The truck even has a war named after it: the so-called “Toyota War” between Libya and Chad in the 1980s was dominated by fighters using the light, mobile Hilux. Indeed, Africa, says Kilcullen, is where the truck got its nickname as a fighting vehicle, “the technical.” “When [nongovernmental organizations] and the U.N. first went into Somalia,” he says, referring to a period in the 1990s, “they were not able to bring their own guards. So they got so-called ‘technical assistance grants’ to hire guards and drivers on the ground. Over time, a ‘technical’ came to mean a vehicle owned by a guard company, and then eventually to mean a Hilux with a heavy weapon mounted on the back.”

The Toyota is such a widespread and powerful weapon for insurgents, says Dr. Alastair Finlan, who specializes in strategic studies at Britain’s Aberystwyth University, because it acts as a “force multiplier.” It is “fast, maneuverable, and packs a big punch [when it’s mounted with] a 50-caliber [machine gun] that easily defeats body armor on soldiers and penetrates lightly armored vehicles as well.” It is particularly dangerous, he adds, against lightly armed special-forces operatives.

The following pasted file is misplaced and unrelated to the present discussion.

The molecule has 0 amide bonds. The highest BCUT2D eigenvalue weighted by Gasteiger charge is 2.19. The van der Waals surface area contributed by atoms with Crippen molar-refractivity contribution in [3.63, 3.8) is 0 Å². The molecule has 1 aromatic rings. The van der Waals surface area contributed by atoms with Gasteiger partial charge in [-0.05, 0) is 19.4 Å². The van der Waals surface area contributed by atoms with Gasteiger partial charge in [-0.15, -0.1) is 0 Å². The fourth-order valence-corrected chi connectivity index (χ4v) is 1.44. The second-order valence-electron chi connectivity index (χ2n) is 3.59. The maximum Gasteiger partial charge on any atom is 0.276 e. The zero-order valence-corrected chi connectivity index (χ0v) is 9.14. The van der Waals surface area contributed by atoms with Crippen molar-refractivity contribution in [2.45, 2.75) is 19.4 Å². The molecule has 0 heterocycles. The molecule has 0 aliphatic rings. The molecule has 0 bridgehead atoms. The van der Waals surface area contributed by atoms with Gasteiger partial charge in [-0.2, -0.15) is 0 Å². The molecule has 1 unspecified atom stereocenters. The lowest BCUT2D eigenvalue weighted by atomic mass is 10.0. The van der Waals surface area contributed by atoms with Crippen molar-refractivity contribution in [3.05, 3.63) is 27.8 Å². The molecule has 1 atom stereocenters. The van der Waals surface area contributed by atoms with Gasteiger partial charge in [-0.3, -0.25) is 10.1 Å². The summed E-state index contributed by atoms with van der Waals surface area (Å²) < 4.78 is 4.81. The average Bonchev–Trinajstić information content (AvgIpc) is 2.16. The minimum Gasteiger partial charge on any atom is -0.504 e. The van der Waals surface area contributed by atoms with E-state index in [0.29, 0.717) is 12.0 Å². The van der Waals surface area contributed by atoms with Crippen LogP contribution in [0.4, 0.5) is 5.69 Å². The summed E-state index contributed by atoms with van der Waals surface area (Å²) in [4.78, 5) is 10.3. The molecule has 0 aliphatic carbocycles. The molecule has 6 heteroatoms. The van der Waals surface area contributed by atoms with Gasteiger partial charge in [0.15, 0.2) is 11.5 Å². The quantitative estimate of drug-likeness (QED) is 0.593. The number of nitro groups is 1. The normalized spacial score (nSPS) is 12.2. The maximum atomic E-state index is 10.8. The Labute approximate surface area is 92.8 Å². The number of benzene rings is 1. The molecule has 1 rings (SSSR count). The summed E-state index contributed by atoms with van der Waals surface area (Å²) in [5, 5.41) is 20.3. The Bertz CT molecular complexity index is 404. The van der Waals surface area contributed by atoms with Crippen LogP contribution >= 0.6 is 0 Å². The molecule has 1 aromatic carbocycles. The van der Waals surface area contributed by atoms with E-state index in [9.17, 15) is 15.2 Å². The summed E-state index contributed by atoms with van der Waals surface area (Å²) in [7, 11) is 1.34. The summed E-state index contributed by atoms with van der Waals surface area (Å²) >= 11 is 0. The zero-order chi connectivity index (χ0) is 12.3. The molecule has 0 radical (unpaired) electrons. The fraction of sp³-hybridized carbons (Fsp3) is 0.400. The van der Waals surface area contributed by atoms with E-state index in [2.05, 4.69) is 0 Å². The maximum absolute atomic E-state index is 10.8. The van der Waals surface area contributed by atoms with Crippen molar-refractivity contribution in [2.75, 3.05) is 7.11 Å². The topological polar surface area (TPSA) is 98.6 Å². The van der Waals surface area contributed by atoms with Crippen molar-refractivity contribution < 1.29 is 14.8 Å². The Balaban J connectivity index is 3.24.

An experiment conducted by British TV show Top Gear in 2006 offers one explanation [http://www.youtube.com/watch?v=OVkedyQZfwQ]. The show’s producers bought an 18-year-old Hilux diesel with 190,000 miles on the odometer for $1,500. They then crashed it into a tree, submerged it in the ocean for five hours, dropped it from about 10 feet, tried to crush it under an RV, drove it through a portable building, hit it with a wrecking ball, and set it on fire. Finally they placed it on top of a 240-foot tower block that was then destroyed in a controlled demolition. When they dug it out of the rubble, all it took to get it running again was hammers, wrenches, and WD-40. They didn’t even need spare parts.